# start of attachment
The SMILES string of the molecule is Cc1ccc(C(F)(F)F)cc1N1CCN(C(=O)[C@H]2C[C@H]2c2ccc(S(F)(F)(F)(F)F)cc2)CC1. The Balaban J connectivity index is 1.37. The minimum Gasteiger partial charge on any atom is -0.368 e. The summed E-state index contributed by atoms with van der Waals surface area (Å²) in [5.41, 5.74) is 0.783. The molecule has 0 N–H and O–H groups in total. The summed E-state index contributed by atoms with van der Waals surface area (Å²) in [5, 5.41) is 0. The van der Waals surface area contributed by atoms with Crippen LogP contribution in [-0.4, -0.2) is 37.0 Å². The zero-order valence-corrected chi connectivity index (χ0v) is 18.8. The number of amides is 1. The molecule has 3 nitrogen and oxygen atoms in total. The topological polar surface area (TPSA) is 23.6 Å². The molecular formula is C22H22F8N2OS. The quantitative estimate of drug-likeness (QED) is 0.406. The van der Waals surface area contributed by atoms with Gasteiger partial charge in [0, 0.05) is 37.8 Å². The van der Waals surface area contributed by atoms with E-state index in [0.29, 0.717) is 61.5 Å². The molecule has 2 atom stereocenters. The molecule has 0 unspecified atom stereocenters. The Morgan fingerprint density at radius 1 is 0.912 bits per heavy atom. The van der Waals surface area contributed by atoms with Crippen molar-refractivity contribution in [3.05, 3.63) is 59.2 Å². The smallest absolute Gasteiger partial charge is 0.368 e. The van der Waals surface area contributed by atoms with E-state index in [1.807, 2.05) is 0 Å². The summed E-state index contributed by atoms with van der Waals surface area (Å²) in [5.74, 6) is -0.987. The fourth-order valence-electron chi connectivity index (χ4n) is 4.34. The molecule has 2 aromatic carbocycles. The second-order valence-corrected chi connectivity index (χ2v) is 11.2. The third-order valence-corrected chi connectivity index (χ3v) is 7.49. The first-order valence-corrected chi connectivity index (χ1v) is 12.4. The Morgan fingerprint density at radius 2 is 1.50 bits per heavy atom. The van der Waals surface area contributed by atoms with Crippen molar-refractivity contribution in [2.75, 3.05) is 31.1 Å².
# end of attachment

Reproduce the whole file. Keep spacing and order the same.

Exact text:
The SMILES string of the molecule is Cc1ccc(C(F)(F)F)cc1N1CCN(C(=O)[C@H]2C[C@H]2c2ccc(S(F)(F)(F)(F)F)cc2)CC1. The Balaban J connectivity index is 1.37. The minimum Gasteiger partial charge on any atom is -0.368 e. The summed E-state index contributed by atoms with van der Waals surface area (Å²) in [5.41, 5.74) is 0.783. The molecule has 0 N–H and O–H groups in total. The summed E-state index contributed by atoms with van der Waals surface area (Å²) in [5, 5.41) is 0. The van der Waals surface area contributed by atoms with Crippen LogP contribution in [-0.4, -0.2) is 37.0 Å². The zero-order valence-corrected chi connectivity index (χ0v) is 18.8. The number of amides is 1. The molecule has 3 nitrogen and oxygen atoms in total. The topological polar surface area (TPSA) is 23.6 Å². The molecular formula is C22H22F8N2OS. The quantitative estimate of drug-likeness (QED) is 0.406. The van der Waals surface area contributed by atoms with Gasteiger partial charge in [0, 0.05) is 37.8 Å². The van der Waals surface area contributed by atoms with E-state index in [0.29, 0.717) is 61.5 Å². The molecule has 2 atom stereocenters. The molecule has 0 unspecified atom stereocenters. The Morgan fingerprint density at radius 1 is 0.912 bits per heavy atom. The van der Waals surface area contributed by atoms with Crippen molar-refractivity contribution in [3.05, 3.63) is 59.2 Å². The smallest absolute Gasteiger partial charge is 0.368 e. The van der Waals surface area contributed by atoms with E-state index in [1.807, 2.05) is 0 Å². The summed E-state index contributed by atoms with van der Waals surface area (Å²) in [5.74, 6) is -0.987. The fourth-order valence-electron chi connectivity index (χ4n) is 4.34. The molecule has 2 aromatic carbocycles. The second-order valence-corrected chi connectivity index (χ2v) is 11.2. The third-order valence-corrected chi connectivity index (χ3v) is 7.49. The first-order valence-corrected chi connectivity index (χ1v) is 12.4. The Morgan fingerprint density at radius 2 is 1.50 bits per heavy atom. The van der Waals surface area contributed by atoms with Crippen molar-refractivity contribution in [2.75, 3.05) is 31.1 Å².